Being a fan of a sporting team is a tough gig. You only have to look at any number of faces at sporting events around the world to see that we suffer; nails are bitten to the bone and tears are shed on an almost weekly basis. So why do we put up with it, and what can we do to alleviate the pain?
The nature of sport
Sporting teams can be generally put into one of two categories: those who expect to win the majority of their games and challenge for trophies, and those who don’t. Unsurprisingly the former has a lot more fans, yet it’s my belief that both sets of fans get to celebrate and suffer almost an equal amount due to those differing levels of expectations.
When your team is playing a team you’re expected to easily beat it’s almost a no-win situation. Victory often becomes more of a relief than a celebration, whilst a defeat can be devastating. Losing is also no fun when you’re the underdog, but it’s arguably a little easier to take, whilst a rare victory is that much more satisfying, often being fondly remembered for months or even years to come.
When we suffer
Hope is a powerful force and something that the sporting fan regularly clings onto, often against logical reason. When all hope is finally extinguished, whether it’s a team being knocked out of a cup competition or their season coming to a premature end, it’s a nasty feeling. That hope could be built up over a course of months from a series of good performances, and then dissipate in a few ugly minutes. Or it can be a slow slipping away of hope; a series of disappointing performances over a longer period. Either way, the thought that next season might be the year is of little comfort at that time.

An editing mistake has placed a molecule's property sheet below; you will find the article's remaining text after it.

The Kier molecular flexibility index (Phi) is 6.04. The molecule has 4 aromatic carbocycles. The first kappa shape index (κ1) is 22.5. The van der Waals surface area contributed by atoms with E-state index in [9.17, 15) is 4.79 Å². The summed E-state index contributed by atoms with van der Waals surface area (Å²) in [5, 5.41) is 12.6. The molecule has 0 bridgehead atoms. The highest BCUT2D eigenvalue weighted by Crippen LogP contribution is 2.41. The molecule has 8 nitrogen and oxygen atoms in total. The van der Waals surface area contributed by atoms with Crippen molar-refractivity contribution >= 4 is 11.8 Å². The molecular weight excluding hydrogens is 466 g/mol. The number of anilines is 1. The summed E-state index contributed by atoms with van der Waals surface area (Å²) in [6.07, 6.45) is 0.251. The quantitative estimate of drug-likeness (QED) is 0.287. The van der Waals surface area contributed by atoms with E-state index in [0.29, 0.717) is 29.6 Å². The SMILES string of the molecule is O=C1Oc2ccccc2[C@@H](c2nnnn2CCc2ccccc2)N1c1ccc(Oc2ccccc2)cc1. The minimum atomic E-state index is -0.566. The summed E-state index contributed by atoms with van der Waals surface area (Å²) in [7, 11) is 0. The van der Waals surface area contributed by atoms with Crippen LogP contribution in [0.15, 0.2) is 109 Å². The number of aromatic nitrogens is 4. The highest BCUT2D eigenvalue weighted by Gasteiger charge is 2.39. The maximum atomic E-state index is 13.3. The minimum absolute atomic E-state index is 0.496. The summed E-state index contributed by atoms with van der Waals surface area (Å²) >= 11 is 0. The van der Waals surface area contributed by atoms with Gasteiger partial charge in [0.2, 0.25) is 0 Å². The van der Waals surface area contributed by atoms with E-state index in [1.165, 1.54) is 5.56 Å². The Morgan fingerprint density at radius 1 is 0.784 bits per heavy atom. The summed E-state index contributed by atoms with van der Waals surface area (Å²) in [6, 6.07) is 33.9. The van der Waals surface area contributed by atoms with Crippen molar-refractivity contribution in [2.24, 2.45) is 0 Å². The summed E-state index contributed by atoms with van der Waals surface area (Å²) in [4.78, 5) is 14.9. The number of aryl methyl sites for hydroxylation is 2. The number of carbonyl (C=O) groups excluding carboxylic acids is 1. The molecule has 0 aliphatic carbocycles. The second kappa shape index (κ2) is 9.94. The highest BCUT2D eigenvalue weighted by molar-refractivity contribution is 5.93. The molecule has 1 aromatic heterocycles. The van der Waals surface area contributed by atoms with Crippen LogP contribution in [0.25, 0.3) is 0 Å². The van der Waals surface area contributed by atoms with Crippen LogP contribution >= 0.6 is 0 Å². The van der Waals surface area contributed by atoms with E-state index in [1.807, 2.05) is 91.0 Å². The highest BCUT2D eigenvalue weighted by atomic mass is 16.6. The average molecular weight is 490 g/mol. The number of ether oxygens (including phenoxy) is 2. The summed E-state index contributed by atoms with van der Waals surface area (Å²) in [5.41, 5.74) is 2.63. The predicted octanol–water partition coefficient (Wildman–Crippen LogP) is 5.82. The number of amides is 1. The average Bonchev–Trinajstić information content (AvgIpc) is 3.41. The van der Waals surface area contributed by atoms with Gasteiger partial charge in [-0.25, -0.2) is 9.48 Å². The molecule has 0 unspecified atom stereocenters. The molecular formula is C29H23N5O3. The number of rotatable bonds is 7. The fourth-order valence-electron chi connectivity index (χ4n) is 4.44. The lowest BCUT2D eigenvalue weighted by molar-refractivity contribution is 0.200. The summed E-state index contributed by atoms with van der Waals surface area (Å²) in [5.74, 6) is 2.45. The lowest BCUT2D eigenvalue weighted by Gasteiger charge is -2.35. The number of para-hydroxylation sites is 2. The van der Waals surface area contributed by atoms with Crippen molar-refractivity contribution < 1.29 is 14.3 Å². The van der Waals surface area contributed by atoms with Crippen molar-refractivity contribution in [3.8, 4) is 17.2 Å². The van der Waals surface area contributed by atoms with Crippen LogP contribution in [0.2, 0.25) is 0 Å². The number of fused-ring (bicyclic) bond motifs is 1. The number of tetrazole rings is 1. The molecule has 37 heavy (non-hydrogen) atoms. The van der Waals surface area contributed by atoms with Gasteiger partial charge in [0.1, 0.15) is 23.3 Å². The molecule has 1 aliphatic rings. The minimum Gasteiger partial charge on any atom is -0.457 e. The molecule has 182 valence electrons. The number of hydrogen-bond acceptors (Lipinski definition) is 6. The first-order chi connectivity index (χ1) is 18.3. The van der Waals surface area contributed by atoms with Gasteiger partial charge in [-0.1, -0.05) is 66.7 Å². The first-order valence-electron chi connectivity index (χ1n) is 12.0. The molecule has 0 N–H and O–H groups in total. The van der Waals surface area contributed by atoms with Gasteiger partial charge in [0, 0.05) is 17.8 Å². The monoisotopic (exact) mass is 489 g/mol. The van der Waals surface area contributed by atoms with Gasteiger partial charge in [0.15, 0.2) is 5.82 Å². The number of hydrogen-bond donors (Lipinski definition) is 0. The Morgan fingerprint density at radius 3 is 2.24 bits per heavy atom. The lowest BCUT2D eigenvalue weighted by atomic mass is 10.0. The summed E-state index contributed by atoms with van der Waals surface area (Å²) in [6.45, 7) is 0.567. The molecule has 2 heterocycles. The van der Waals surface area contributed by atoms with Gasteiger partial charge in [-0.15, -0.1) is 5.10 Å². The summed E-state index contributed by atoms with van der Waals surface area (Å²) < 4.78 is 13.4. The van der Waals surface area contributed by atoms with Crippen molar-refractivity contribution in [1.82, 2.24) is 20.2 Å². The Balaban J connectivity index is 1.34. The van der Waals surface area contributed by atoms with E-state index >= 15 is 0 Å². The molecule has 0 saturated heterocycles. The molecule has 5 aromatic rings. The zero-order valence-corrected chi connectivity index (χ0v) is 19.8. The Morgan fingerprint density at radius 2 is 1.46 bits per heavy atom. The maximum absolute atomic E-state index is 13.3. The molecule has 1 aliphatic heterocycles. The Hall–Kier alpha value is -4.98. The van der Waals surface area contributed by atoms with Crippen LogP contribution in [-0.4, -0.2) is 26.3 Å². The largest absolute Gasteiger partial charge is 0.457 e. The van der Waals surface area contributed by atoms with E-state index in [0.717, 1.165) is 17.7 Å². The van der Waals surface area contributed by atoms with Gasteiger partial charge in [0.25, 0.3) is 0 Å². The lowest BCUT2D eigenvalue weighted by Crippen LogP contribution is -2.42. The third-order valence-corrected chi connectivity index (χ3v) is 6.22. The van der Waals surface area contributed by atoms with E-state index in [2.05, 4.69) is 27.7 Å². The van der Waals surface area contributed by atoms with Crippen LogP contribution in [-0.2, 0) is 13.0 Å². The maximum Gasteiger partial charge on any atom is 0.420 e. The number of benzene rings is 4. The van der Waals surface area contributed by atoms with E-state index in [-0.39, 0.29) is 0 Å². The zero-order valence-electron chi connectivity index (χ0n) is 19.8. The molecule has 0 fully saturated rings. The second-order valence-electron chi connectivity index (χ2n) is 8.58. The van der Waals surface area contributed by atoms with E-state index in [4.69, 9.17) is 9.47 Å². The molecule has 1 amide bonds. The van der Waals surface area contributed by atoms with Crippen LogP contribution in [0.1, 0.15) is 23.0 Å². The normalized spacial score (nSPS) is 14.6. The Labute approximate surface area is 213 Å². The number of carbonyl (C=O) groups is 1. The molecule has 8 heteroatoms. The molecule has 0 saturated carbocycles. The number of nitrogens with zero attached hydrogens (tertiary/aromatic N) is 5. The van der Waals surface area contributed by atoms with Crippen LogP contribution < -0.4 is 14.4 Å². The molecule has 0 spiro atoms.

Time is a healer
Sport may not be a matter of life or death, but fans invest a lot of emotion in the fortune of their teams and usually there are no magic words to make a despondent sports fan feel better. The only certainty is that time does make things better; the next match or new season will come about before you know it. What may seem like the end of the world at the moment it happens may be much easier to take the morning afterwards, when one can be more rational with their thoughts.
|It will get better with time|
Whilst there are some masochistic sports fans most sporting suffering is fleeting, and the average fan should find enough pleasure in watching their team to more than balance out any despair they feel. Agony is an unfortunate element of sport, although by experiencing it you also gain more of an appreciation for the good times when they come along. I’ve found it easier to deal with sporting disappointments as I’ve matured in life; in the dark times I try to reflect on the happy memories I’ve had with my teams, and if nothing else works then a few drinks usually does the trick.
How about you; are you able to control your emotions when things are out of your control, or do you have to get it out of your system in some way? Have you got any tried and trusted methods for getting over sporting agonies?